The number of companies in England and Wales choosing to be liquidated has risen to its highest in over two and half years, according to the Guardian.
HMRC reports that there were 1,328 Creditors’ Voluntary Liquidations (CVLs) in September, filed by companies who couldn’t repay their debts.
That’s the highest level since January 2019 — up from 1,256 CVLs in August.
HMRC says: “The number of registered company insolvencies was similar to pre-pandemic levels, driven by this higher number of CVLs, although other types of company insolvencies, such as compulsory liquidations, remained lower.”
John Bell, senior partner at Clarke Bell Insolvency Practitioners in Manchester, said: “As we head towards the Budget it is interesting to see that the number of company insolvency procedures have increased again – with the number of Creditors’ Voluntary Liquidations at the highest level since January 2019. I wonder if this will influence any of the government’s plans.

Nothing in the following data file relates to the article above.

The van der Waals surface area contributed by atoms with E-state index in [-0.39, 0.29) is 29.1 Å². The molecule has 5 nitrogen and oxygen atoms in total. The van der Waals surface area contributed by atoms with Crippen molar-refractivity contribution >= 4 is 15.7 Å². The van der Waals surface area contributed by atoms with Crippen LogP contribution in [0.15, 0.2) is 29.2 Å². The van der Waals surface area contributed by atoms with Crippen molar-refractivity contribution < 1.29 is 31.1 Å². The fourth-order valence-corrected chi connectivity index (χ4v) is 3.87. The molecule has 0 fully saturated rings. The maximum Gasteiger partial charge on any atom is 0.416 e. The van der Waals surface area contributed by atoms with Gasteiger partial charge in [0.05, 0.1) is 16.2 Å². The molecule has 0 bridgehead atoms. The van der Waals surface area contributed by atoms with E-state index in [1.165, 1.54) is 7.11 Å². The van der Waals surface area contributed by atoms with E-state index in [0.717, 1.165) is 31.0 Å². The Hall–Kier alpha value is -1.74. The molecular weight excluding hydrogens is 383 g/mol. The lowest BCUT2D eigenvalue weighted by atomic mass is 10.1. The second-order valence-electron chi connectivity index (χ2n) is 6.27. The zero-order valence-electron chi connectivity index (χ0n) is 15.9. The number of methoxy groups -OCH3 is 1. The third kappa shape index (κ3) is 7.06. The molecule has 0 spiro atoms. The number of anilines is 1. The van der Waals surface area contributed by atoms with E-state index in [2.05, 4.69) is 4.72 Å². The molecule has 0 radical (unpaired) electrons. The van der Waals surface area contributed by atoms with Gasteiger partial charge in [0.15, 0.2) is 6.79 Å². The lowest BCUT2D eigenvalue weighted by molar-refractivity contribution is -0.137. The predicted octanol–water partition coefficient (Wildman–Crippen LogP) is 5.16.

“Business owners have been hit by a range of additional problems recently – including the end of furlough and the temporary restrictions relating to winding-up petitions and statutory demands. I think we are going to see the number of company liquidations increase in the coming months, as the burdens on some companies just become unbearable.
“March 2022 sees the end of the ban on landlords evicting firms for unpaid commercial rent, which I think is really going to shake things up for a lot of companies. Many businesses will be relying on a profitable Christmas period to enable them to pay all the historic debt they have built up – including all their rent arrears. However, I’m not confident that this is going to be a bountiful Christmas for everyone.”